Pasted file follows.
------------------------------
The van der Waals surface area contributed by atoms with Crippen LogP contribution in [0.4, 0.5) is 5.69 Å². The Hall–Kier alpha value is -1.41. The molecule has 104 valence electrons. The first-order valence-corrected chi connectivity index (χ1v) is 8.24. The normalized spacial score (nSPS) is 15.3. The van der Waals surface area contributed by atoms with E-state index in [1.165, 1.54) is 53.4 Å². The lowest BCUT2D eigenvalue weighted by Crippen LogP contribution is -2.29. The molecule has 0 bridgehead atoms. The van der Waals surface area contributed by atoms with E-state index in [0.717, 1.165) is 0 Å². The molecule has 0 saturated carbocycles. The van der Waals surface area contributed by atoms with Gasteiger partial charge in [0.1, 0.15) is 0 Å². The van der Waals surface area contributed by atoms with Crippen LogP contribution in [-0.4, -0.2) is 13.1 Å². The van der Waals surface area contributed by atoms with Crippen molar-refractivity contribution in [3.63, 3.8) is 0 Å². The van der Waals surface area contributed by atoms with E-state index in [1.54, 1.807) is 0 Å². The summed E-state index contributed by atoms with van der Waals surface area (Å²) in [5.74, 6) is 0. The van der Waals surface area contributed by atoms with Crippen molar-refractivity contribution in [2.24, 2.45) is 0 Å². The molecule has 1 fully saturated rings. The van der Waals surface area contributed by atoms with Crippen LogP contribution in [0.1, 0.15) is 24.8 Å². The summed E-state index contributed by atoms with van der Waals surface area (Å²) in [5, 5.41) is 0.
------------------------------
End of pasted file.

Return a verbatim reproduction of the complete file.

The van der Waals surface area contributed by atoms with Crippen LogP contribution in [0.4, 0.5) is 5.69 Å². The Hall–Kier alpha value is -1.41. The molecule has 104 valence electrons. The first-order valence-corrected chi connectivity index (χ1v) is 8.24. The normalized spacial score (nSPS) is 15.3. The van der Waals surface area contributed by atoms with E-state index in [1.165, 1.54) is 53.4 Å². The lowest BCUT2D eigenvalue weighted by Crippen LogP contribution is -2.29. The molecule has 0 bridgehead atoms. The van der Waals surface area contributed by atoms with E-state index in [0.717, 1.165) is 0 Å². The molecule has 0 saturated carbocycles. The van der Waals surface area contributed by atoms with Gasteiger partial charge in [0.1, 0.15) is 0 Å². The van der Waals surface area contributed by atoms with Crippen LogP contribution in [-0.4, -0.2) is 13.1 Å². The van der Waals surface area contributed by atoms with Crippen molar-refractivity contribution in [3.63, 3.8) is 0 Å². The van der Waals surface area contributed by atoms with E-state index in [1.54, 1.807) is 0 Å². The summed E-state index contributed by atoms with van der Waals surface area (Å²) in [5.74, 6) is 0. The van der Waals surface area contributed by atoms with Crippen molar-refractivity contribution in [2.24, 2.45) is 0 Å². The molecule has 1 fully saturated rings. The van der Waals surface area contributed by atoms with Crippen LogP contribution in [0.1, 0.15) is 24.8 Å². The summed E-state index contributed by atoms with van der Waals surface area (Å²) in [5, 5.41) is 0.